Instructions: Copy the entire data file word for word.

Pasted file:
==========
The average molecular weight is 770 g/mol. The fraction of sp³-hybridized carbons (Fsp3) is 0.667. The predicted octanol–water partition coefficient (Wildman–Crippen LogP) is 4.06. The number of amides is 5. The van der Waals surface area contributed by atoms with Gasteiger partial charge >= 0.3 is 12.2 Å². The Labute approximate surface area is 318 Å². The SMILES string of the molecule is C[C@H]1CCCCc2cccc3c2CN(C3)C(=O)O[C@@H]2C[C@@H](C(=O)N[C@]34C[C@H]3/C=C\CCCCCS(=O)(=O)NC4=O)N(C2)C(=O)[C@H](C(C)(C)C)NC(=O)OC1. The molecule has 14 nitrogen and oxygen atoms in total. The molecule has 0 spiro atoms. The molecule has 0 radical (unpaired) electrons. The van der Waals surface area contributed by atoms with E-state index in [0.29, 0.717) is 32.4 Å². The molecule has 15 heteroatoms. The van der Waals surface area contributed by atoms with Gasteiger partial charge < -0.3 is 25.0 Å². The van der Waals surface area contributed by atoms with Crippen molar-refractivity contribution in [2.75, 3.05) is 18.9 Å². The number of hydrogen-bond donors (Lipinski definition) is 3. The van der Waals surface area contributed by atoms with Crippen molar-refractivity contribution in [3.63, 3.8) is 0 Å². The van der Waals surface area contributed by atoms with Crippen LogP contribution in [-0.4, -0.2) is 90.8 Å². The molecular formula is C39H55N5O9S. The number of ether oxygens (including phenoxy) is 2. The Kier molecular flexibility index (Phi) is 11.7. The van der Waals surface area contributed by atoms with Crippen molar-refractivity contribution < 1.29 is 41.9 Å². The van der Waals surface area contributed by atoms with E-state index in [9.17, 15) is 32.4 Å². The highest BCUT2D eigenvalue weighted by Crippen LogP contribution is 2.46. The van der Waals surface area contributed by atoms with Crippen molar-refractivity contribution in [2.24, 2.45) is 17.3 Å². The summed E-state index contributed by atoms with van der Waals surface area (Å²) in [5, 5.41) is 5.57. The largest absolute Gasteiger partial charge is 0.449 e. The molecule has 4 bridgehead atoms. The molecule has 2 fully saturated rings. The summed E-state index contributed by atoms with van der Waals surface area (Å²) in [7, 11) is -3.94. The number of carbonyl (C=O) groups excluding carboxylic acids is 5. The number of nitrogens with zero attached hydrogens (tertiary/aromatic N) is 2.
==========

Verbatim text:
The average molecular weight is 770 g/mol. The fraction of sp³-hybridized carbons (Fsp3) is 0.667. The predicted octanol–water partition coefficient (Wildman–Crippen LogP) is 4.06. The number of amides is 5. The van der Waals surface area contributed by atoms with Gasteiger partial charge >= 0.3 is 12.2 Å². The Labute approximate surface area is 318 Å². The SMILES string of the molecule is C[C@H]1CCCCc2cccc3c2CN(C3)C(=O)O[C@@H]2C[C@@H](C(=O)N[C@]34C[C@H]3/C=C\CCCCCS(=O)(=O)NC4=O)N(C2)C(=O)[C@H](C(C)(C)C)NC(=O)OC1. The molecule has 14 nitrogen and oxygen atoms in total. The molecule has 0 spiro atoms. The molecule has 0 radical (unpaired) electrons. The van der Waals surface area contributed by atoms with E-state index in [0.29, 0.717) is 32.4 Å². The molecule has 15 heteroatoms. The van der Waals surface area contributed by atoms with Gasteiger partial charge < -0.3 is 25.0 Å². The van der Waals surface area contributed by atoms with Crippen molar-refractivity contribution in [2.75, 3.05) is 18.9 Å². The number of hydrogen-bond donors (Lipinski definition) is 3. The van der Waals surface area contributed by atoms with Crippen molar-refractivity contribution in [3.63, 3.8) is 0 Å². The van der Waals surface area contributed by atoms with Crippen LogP contribution in [-0.4, -0.2) is 90.8 Å². The molecular formula is C39H55N5O9S. The number of ether oxygens (including phenoxy) is 2. The Kier molecular flexibility index (Phi) is 11.7. The van der Waals surface area contributed by atoms with Crippen molar-refractivity contribution < 1.29 is 41.9 Å². The van der Waals surface area contributed by atoms with E-state index in [9.17, 15) is 32.4 Å². The highest BCUT2D eigenvalue weighted by Crippen LogP contribution is 2.46. The van der Waals surface area contributed by atoms with Crippen molar-refractivity contribution in [2.24, 2.45) is 17.3 Å². The summed E-state index contributed by atoms with van der Waals surface area (Å²) in [5, 5.41) is 5.57. The largest absolute Gasteiger partial charge is 0.449 e. The molecule has 4 bridgehead atoms. The molecule has 2 fully saturated rings. The summed E-state index contributed by atoms with van der Waals surface area (Å²) in [7, 11) is -3.94. The number of carbonyl (C=O) groups excluding carboxylic acids is 5. The number of nitrogens with zero attached hydrogens (tertiary/aromatic N) is 2.